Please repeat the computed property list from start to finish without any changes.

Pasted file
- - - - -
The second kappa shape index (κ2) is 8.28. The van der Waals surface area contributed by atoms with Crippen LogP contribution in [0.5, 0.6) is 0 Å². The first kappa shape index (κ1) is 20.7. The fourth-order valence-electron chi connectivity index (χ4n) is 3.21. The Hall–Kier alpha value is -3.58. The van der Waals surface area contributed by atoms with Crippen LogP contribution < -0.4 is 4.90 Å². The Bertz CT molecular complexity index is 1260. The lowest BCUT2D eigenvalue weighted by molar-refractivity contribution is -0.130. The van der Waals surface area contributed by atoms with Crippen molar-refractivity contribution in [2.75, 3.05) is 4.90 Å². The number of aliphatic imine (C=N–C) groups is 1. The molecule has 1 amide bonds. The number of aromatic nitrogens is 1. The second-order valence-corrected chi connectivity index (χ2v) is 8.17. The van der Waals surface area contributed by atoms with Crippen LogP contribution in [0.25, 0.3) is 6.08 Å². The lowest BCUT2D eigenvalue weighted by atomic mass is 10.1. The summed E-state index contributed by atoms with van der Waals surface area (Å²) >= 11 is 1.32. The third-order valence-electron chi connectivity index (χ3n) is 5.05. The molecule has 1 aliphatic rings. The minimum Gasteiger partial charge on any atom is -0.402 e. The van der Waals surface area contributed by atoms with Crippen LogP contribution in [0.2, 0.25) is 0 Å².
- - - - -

The second kappa shape index (κ2) is 8.28. The van der Waals surface area contributed by atoms with Crippen LogP contribution in [0.5, 0.6) is 0 Å². The first kappa shape index (κ1) is 20.7. The fourth-order valence-electron chi connectivity index (χ4n) is 3.21. The Hall–Kier alpha value is -3.58. The van der Waals surface area contributed by atoms with Crippen LogP contribution < -0.4 is 4.90 Å². The Bertz CT molecular complexity index is 1260. The lowest BCUT2D eigenvalue weighted by molar-refractivity contribution is -0.130. The van der Waals surface area contributed by atoms with Crippen molar-refractivity contribution in [2.75, 3.05) is 4.90 Å². The number of aliphatic imine (C=N–C) groups is 1. The molecule has 1 amide bonds. The number of aromatic nitrogens is 1. The second-order valence-corrected chi connectivity index (χ2v) is 8.17. The van der Waals surface area contributed by atoms with Crippen LogP contribution in [0.25, 0.3) is 6.08 Å². The lowest BCUT2D eigenvalue weighted by atomic mass is 10.1. The summed E-state index contributed by atoms with van der Waals surface area (Å²) >= 11 is 1.32. The third-order valence-electron chi connectivity index (χ3n) is 5.05. The molecule has 1 aliphatic rings. The minimum Gasteiger partial charge on any atom is -0.402 e. The van der Waals surface area contributed by atoms with Crippen LogP contribution in [0.2, 0.25) is 0 Å².